The tube train was packed with bodies rocking to the disrhythm of ancient tracks. It was six thirty. Evening rush hour. Helen Jencks stood in the middle of the carriage, hands free, perfectly balanced. Eight years on a boat and she could keep steady through the worst lurches the train had to offer. Between her feet lay two bulging carrier bags from Marks & Spencer, threatening to spill their cargo with every jolt. One joint of best Aberdeen Angus rolling down the carriage, leaving a bloody trail, pursued by bouncing red peppers and new potatoes, was all she needed. Bodies swayed against hers, some less inadvertently than others. The smell of sweaty cotton and wool mixed unpleasantly with that of the Camembert cheese, oozing in her shopping bag.
She hated the tube. Usually she cycled to work, but her bike had sprung a flat tyre on her overnight. On the rare occasions when she did submit to the underground, there always seemed to be a lunatic on board. Today’s version, an evil-looking skinhead, sang loudly, football chants, over and over, the same mindless drone. Helen took bets with herself on how many people in the carriage wanted to kill him. The tube doors opened at Baker Street. Commuters thronged off the train. More forced their way on. The skinhead remained and increased his volume. He was at the other end of the carriage, far enough away, but Helen could feel the hairs rising on the back of her neck. Edgware Road. Tides of people ebbed on and off.
An old man limped aboard. Helen felt as if her heart constricted, just for a few beats, a burn of memory. Mid-sixties, about five foot ten, slightly stooped, thick grey hair, just as her father would have been, could be for all she knew. Something in the wisdom of compassion in his eyes, something in the puzzled gentleness of his smile as he caught her staring at him dredged up the flash of yearning; decades old, would it never go away? Helen wondered with a brief despair. She followed him with her eyes as, with awkward grace, he made his way through the throng, excusing his passing. A City slicker held back from the last spare seat. The old man said a relieved ‘Thank you’, but before he could sit down, the skinhead had dropped into his place. A few people inhaled sharply. No one said a word. The skinhead took out a packet of Marlboro, lit up a cigarette and blew smoke into the old man’s face.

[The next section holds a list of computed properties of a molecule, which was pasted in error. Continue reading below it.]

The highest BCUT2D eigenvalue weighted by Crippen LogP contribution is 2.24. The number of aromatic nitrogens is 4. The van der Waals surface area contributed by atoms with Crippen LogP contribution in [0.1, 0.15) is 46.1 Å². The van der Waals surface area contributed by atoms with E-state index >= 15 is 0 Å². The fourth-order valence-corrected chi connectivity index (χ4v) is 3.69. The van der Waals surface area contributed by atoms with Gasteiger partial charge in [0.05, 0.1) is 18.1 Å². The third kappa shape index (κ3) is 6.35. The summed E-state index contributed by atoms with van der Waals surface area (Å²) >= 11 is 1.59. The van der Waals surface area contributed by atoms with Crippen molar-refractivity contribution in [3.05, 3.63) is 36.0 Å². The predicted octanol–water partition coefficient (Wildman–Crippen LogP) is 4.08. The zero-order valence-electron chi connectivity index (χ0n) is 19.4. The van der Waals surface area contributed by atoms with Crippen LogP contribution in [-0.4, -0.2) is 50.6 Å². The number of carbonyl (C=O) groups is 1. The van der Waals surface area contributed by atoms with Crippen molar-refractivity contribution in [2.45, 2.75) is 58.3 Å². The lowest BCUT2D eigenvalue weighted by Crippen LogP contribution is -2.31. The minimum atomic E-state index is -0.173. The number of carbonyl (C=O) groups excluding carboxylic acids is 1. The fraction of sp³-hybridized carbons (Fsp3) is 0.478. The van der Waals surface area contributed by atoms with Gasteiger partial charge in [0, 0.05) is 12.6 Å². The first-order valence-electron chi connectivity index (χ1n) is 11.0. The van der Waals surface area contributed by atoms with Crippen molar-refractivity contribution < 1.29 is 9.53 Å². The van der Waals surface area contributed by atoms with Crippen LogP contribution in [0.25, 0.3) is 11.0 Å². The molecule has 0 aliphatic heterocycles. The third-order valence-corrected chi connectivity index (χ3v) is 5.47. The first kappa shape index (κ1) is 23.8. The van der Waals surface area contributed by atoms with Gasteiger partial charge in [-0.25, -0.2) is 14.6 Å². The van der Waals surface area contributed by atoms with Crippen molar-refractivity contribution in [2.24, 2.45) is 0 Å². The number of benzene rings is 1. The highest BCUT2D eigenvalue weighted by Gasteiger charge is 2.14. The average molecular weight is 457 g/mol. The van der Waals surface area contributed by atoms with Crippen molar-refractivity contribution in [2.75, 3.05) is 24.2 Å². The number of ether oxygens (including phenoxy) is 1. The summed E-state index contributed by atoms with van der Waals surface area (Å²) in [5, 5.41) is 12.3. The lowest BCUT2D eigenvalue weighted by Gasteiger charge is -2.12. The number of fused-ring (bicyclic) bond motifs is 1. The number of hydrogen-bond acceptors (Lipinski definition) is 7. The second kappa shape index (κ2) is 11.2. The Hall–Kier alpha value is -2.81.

Helen pushed through the carriage till she stood before the skinhead. She stared down at him. He wore jeans and a black leather jacket. He smelled of beer and contempt. Small blue eyes narrowed and looked up at her.
‘It’s no smoking, and I think you took this gentleman’s seat.’ Her voice was low, her eyes blazed with a cold rage.
Conversations stopped. The attention of the entire carriage focused on her.
‘Oh yeah? And whatcha gonna do about it, girlie?’
In answer, Helen reached out, took the cigarette from the man’s mouth, dropped it to the floor and ground it out with a twist of her heel. The lunatic leapt to his feet. He stood inches from her. She could feel his spittle spray her face as he spoke.
‘Who the fuck d’you think you are?’ His face strained down towards hers, veins bulging. A faint sheen of sweat slicked his upper lip. ‘Help the Aged? Who gives a toss about some old fart anyway?’
‘I do, shitface.’
‘You just asked for it, bitch.’ The man aimed a punch at her face. With a movement so fast it was almost invisible, Helen stepped out of range. She caught the man’s punching hand, turned it back on itself, her fingers inside his palm. The skinhead yelped with pain. He struggled then yelled louder.
‘Don’t struggle. You’ll only make it worse for yourself.’ She exerted more pressure on his hand, and began to push him sideways through the carriage. Those in their path backed away, pressing into those behind them. Helen forced the man up to the doors of the carriage. He stood on tiptoes, body rigid, straining away from the point of agony his hand had become. Everyone in the carriage shrank back as if expecting an explosion of violence. There was none, no sound for the next two minutes, save the whimpering of the bully as Helen held him in position. The tube stopped at Paddington, the doors opened.
Helen increased the pressure on the man’s hand. She spoke to him in a low, menacing whisper. ‘You’re a coward, aren’t you, like most bullies? See how you like it.’
She hurled him from the train, releasing his hand at the last moment. With a sickening crack, his wrist broke and he sprawled onto the platform. Warily curious, the new passengers got on, while others filed out, necks swivelling. The tube doors closed and the entire carriage burst into applause. The old man nodded to her from his seat down the carriage. There was admiration, a little fear and a quiet sense of avenged dignity in his eyes. Helen gave an awkward smile and went back to her shopping bags. She could feel everyone watching her until she got off the tube at Ladbroke Grove.
A stranger followed her off and came up to her. A tall man in a City suit with a kind smile.